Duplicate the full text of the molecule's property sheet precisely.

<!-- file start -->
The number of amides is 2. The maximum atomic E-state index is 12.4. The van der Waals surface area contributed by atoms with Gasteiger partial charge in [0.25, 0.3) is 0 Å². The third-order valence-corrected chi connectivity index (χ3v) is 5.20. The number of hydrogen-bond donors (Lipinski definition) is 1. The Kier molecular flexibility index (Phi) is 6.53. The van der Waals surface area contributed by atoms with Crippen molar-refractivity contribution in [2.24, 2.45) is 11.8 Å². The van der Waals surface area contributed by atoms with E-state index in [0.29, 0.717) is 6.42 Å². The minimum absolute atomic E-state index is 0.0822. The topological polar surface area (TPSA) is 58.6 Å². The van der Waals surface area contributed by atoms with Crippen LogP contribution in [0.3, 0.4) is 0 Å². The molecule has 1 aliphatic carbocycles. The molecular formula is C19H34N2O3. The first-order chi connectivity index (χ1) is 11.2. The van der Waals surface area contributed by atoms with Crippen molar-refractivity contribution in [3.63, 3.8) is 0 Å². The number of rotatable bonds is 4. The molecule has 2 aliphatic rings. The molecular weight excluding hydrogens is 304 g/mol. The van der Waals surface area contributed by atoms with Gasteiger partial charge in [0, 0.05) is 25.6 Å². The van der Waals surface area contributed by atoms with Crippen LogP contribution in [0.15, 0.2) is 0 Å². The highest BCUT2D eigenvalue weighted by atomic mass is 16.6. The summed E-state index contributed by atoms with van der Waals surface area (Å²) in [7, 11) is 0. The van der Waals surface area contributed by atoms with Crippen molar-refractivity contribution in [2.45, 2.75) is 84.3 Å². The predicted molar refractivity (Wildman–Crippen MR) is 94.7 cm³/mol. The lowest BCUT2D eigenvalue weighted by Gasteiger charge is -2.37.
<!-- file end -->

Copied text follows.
The number of amides is 2. The maximum atomic E-state index is 12.4. The van der Waals surface area contributed by atoms with Gasteiger partial charge in [0.25, 0.3) is 0 Å². The third-order valence-corrected chi connectivity index (χ3v) is 5.20. The number of hydrogen-bond donors (Lipinski definition) is 1. The Kier molecular flexibility index (Phi) is 6.53. The van der Waals surface area contributed by atoms with Crippen molar-refractivity contribution in [2.24, 2.45) is 11.8 Å². The van der Waals surface area contributed by atoms with E-state index in [0.29, 0.717) is 6.42 Å². The minimum absolute atomic E-state index is 0.0822. The topological polar surface area (TPSA) is 58.6 Å². The van der Waals surface area contributed by atoms with Crippen LogP contribution in [0.3, 0.4) is 0 Å². The molecule has 1 aliphatic carbocycles. The molecular formula is C19H34N2O3. The first-order chi connectivity index (χ1) is 11.2. The van der Waals surface area contributed by atoms with Crippen molar-refractivity contribution in [3.63, 3.8) is 0 Å². The number of rotatable bonds is 4. The molecule has 2 aliphatic rings. The molecular weight excluding hydrogens is 304 g/mol. The van der Waals surface area contributed by atoms with Gasteiger partial charge in [0, 0.05) is 25.6 Å². The van der Waals surface area contributed by atoms with Crippen LogP contribution in [0.15, 0.2) is 0 Å². The highest BCUT2D eigenvalue weighted by atomic mass is 16.6. The summed E-state index contributed by atoms with van der Waals surface area (Å²) in [7, 11) is 0. The van der Waals surface area contributed by atoms with Crippen molar-refractivity contribution in [2.45, 2.75) is 84.3 Å². The predicted molar refractivity (Wildman–Crippen MR) is 94.7 cm³/mol. The lowest BCUT2D eigenvalue weighted by Gasteiger charge is -2.37.